Thorpe Needs to Give Again

By Golf Channel NewsroomMay 8, 2006, 4:00 pm
2006 Boeing ChampionshipIt was at the Blue Angels Classic last year that Jim Thorpe announced he had made a most noble gesture ' donating his entire winners check from the FedEx Kinkos Classic to his churchs youth center. After the donation, Thorpe was shocked when he promptly won the Blue Angels, his second consecutive tournament win.
 
Maybe its time for Thorpe to make another donation. The Blue Angels event has given way to another tournament ' the Boeing Championship at Sandestin (TGC, Beginning Fri. at 6:00 p.m. ET). It will be held this week for the first time ' at a different venue from the Blue Angels. And Thorpe is on a run of so-so performances that has lasted throughout the year thus far.
 
He hasnt played badly, but he hasnt come close to winning, either. Thorpes finishes hover around the 15-30 range. The 57-year-old will attack a new course hoping for his first victory in a year. Hes just thrilled that hes still playing golf for a living and that he was able to make a winning donation last season.
 
I don't think I put in everything on the regular TOUR that I could have, he says now. I realize with the Champions Tour that I had a second chance, I had a mulligan. That mulligan that we look for sometimes off the first tee. Thanks to Tim Finchem and corporate America, they gave me a mulligan.
 
And this time I really took advantage of it. I worked hard on the game, I worked hard during the off-season. I realized this is my last time around, after this, there is no more. So, yes, I felt that I could, but I didn't know because a lot of the guys that beat me on the other tour were already on the Senior Tour.
 
Thorpe has been plenty good enough, though, whipping up on the tour for 11 victories.
 
That comes because I learned so much more as Ive grown older, he said. I learned to work harder, to be more disciplined, more patient on the golf course. I think I actually learned how to play once I got a little bit older. Before I wanted to hit it a long way, made no difference where it went. Now hitting a long way doesn't bother me. I just concentrate on scoring now.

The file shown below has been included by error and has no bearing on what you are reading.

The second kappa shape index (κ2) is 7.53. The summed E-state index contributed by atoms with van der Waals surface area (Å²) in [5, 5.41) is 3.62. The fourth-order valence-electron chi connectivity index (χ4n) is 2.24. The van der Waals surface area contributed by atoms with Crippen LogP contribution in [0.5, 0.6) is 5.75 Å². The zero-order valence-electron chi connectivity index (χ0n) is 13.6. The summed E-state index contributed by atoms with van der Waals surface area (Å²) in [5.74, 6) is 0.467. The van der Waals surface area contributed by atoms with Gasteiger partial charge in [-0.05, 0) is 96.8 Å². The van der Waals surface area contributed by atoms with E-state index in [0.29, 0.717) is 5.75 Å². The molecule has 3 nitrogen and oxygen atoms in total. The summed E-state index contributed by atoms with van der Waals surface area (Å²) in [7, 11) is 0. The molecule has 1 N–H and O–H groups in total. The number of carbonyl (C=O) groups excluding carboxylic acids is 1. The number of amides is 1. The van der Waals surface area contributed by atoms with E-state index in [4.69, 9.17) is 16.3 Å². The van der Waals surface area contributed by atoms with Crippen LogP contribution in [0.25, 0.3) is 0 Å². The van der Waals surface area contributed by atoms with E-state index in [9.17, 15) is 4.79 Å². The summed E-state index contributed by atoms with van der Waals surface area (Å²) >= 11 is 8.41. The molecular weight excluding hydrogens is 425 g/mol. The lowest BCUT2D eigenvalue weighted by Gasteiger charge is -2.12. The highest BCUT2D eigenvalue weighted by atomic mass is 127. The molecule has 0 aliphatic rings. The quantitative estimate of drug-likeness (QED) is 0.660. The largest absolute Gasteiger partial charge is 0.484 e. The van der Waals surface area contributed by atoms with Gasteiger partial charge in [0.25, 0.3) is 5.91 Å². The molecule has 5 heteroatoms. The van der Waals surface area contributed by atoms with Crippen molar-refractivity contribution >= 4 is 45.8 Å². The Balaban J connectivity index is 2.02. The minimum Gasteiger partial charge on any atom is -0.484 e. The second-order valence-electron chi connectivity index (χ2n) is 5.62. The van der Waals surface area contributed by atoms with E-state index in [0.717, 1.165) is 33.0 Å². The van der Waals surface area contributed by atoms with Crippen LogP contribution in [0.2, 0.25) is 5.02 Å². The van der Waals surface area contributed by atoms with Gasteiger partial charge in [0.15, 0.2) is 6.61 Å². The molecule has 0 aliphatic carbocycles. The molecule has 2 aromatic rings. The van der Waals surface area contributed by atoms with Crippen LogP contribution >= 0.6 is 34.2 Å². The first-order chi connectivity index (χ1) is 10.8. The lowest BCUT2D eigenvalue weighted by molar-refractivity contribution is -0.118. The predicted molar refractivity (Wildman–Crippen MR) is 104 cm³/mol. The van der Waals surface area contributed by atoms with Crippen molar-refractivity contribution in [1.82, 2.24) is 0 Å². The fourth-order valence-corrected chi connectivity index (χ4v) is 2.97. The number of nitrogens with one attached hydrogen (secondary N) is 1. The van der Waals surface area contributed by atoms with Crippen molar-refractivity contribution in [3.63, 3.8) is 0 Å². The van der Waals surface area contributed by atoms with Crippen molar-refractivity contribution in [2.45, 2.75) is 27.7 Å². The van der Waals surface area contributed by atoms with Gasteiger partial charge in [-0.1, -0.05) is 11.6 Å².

A lot of those guys that used to beat you years ago, they're older now, might not be quite as strong, hit it quite as far, putt quite as good. And the Bible says he that is the last shall be first. So I believe in God for chances to go around. And I like to say that in the last six and a half years or so, since I turned 50, that it is my turn now. And I'm trying to take advantage of that.
 
Last year Thorpe went into a Monday playoff with Morris Hatalsky after The Moors course in Milton, Fla., was pummeled by rain. He eventually won with a 6-foot par putt after Hatalsky made bogey.
 
The Raven Golf Club in the Florida panhandle town of Sandestin is the new tournament home. The Boeing tournament will be held the next three years on Mothers Day week.
 
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    What's in the bag: CareerBuilder winner Rahm

    By Golf Channel DigitalJanuary 22, 2018, 10:37 pm

    Jon Rahm defeated Andrew Landry in a playoff to earn his second PGA Tour title at the CareerBuilder Challenge. Here's what's in his bag:

    Driver: TaylorMade M4 (9.5 degrees), with Aldila Tour Green 75 TX shaft

    Fairway wood: TaylorMade M3 (19 degrees), with Aldila Tour Green 75 TX shaft

    Irons: TaylorMade P790 (3), P750 (4-PW), with Project X 6.5 shafts

    Wedges: TaylorMade Milled Grind (52, 56 degrees), Milled Grind Hi-Toe (60 degrees), with Project X 6.5 shafts

    Putter: TaylorMade Spider Tour Red

    Ball: TaylorMade TP5x

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    Strange irked by Rahm-Landry friendly playoff

    By Jason CrookJanuary 22, 2018, 9:45 pm

    Curtis Strange knows a thing or two about winning golf tournaments, and based on his reaction to the CareerBuilder Challenge playoff on Sunday, it’s safe to say he did things a little differently while picking up 17 PGA Tour victories in his Hall-of-Fame career.

    While Jon Rahm and Andrew Landry were “battling” through four extra holes, Strange, 62, tweeted his issues with the duo’s constant chit-chat and friendly banter down the stretch at La Quinta Country Club, where Rahm eventually came out on top.

    The two-time U.S. Open champ then engaged with some followers to explain his point a little more in depth.